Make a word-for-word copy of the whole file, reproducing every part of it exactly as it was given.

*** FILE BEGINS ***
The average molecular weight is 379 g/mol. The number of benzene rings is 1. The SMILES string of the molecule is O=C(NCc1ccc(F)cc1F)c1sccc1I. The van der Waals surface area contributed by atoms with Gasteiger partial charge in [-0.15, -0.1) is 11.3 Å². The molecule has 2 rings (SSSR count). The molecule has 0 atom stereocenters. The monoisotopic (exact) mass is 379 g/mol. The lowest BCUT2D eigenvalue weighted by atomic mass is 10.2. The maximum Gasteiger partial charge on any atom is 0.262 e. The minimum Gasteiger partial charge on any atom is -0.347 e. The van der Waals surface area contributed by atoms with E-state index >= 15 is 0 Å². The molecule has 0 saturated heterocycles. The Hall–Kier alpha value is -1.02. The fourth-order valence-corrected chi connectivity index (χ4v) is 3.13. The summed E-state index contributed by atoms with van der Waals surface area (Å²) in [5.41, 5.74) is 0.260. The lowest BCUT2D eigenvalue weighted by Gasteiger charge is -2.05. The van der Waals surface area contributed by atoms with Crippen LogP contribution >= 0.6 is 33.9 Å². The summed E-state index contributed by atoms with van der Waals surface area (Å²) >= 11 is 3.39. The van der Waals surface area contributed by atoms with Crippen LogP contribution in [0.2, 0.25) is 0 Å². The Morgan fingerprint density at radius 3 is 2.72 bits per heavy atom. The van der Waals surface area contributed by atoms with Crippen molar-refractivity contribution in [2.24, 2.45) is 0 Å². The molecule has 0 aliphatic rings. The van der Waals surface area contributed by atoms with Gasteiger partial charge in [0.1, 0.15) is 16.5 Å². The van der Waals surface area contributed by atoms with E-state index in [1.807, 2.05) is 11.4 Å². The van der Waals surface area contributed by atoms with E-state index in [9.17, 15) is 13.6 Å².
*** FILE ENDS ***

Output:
The average molecular weight is 379 g/mol. The number of benzene rings is 1. The SMILES string of the molecule is O=C(NCc1ccc(F)cc1F)c1sccc1I. The van der Waals surface area contributed by atoms with Gasteiger partial charge in [-0.15, -0.1) is 11.3 Å². The molecule has 2 rings (SSSR count). The molecule has 0 atom stereocenters. The monoisotopic (exact) mass is 379 g/mol. The lowest BCUT2D eigenvalue weighted by atomic mass is 10.2. The maximum Gasteiger partial charge on any atom is 0.262 e. The minimum Gasteiger partial charge on any atom is -0.347 e. The van der Waals surface area contributed by atoms with E-state index >= 15 is 0 Å². The molecule has 0 saturated heterocycles. The Hall–Kier alpha value is -1.02. The fourth-order valence-corrected chi connectivity index (χ4v) is 3.13. The summed E-state index contributed by atoms with van der Waals surface area (Å²) in [5.41, 5.74) is 0.260. The lowest BCUT2D eigenvalue weighted by Gasteiger charge is -2.05. The van der Waals surface area contributed by atoms with Crippen LogP contribution >= 0.6 is 33.9 Å². The summed E-state index contributed by atoms with van der Waals surface area (Å²) >= 11 is 3.39. The van der Waals surface area contributed by atoms with Crippen LogP contribution in [0.2, 0.25) is 0 Å². The Morgan fingerprint density at radius 3 is 2.72 bits per heavy atom. The van der Waals surface area contributed by atoms with Crippen molar-refractivity contribution in [2.24, 2.45) is 0 Å². The molecule has 0 aliphatic rings. The van der Waals surface area contributed by atoms with Gasteiger partial charge in [0.1, 0.15) is 16.5 Å². The van der Waals surface area contributed by atoms with E-state index in [1.807, 2.05) is 11.4 Å². The van der Waals surface area contributed by atoms with E-state index in [9.17, 15) is 13.6 Å².